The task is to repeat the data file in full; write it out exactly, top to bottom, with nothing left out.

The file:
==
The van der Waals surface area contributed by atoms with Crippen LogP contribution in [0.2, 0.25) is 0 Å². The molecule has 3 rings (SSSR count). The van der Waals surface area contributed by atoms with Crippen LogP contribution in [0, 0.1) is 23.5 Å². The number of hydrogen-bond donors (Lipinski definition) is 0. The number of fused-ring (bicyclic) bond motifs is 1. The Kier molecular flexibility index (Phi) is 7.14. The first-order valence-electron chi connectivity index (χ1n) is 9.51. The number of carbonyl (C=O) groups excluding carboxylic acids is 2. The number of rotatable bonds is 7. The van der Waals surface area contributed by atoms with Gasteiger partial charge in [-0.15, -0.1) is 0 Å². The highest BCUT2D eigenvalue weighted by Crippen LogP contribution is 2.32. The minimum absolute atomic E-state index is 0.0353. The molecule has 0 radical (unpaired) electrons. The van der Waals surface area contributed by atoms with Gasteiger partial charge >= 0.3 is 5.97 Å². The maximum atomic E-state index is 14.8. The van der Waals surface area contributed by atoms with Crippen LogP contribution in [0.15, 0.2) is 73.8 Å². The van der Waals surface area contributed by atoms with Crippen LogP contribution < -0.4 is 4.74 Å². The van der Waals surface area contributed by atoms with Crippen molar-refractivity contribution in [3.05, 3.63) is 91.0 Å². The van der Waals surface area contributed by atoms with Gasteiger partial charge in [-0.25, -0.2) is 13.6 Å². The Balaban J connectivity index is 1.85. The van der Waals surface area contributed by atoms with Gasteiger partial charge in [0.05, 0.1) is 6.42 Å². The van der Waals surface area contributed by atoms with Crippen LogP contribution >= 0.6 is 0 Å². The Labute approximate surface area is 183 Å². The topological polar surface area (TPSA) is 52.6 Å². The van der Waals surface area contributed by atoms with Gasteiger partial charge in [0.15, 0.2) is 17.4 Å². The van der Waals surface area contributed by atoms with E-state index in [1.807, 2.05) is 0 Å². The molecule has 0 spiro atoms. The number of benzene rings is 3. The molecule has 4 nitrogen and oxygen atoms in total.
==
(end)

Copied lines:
The van der Waals surface area contributed by atoms with Crippen LogP contribution in [0.2, 0.25) is 0 Å². The molecule has 3 rings (SSSR count). The van der Waals surface area contributed by atoms with Crippen LogP contribution in [0, 0.1) is 23.5 Å². The number of hydrogen-bond donors (Lipinski definition) is 0. The number of fused-ring (bicyclic) bond motifs is 1. The Kier molecular flexibility index (Phi) is 7.14. The first-order valence-electron chi connectivity index (χ1n) is 9.51. The number of carbonyl (C=O) groups excluding carboxylic acids is 2. The number of rotatable bonds is 7. The van der Waals surface area contributed by atoms with Gasteiger partial charge in [-0.15, -0.1) is 0 Å². The highest BCUT2D eigenvalue weighted by Crippen LogP contribution is 2.32. The minimum absolute atomic E-state index is 0.0353. The molecule has 0 radical (unpaired) electrons. The van der Waals surface area contributed by atoms with Gasteiger partial charge >= 0.3 is 5.97 Å². The maximum atomic E-state index is 14.8. The van der Waals surface area contributed by atoms with Crippen LogP contribution in [0.15, 0.2) is 73.8 Å². The van der Waals surface area contributed by atoms with Crippen LogP contribution < -0.4 is 4.74 Å². The van der Waals surface area contributed by atoms with Crippen molar-refractivity contribution in [3.05, 3.63) is 91.0 Å². The van der Waals surface area contributed by atoms with Gasteiger partial charge in [-0.25, -0.2) is 13.6 Å². The Balaban J connectivity index is 1.85. The van der Waals surface area contributed by atoms with Gasteiger partial charge in [0.05, 0.1) is 6.42 Å². The van der Waals surface area contributed by atoms with Crippen LogP contribution >= 0.6 is 0 Å². The Labute approximate surface area is 183 Å². The topological polar surface area (TPSA) is 52.6 Å². The van der Waals surface area contributed by atoms with Gasteiger partial charge in [0.15, 0.2) is 17.4 Å². The van der Waals surface area contributed by atoms with E-state index in [1.807, 2.05) is 0 Å². The molecule has 0 spiro atoms. The number of benzene rings is 3. The molecule has 4 nitrogen and oxygen atoms in total.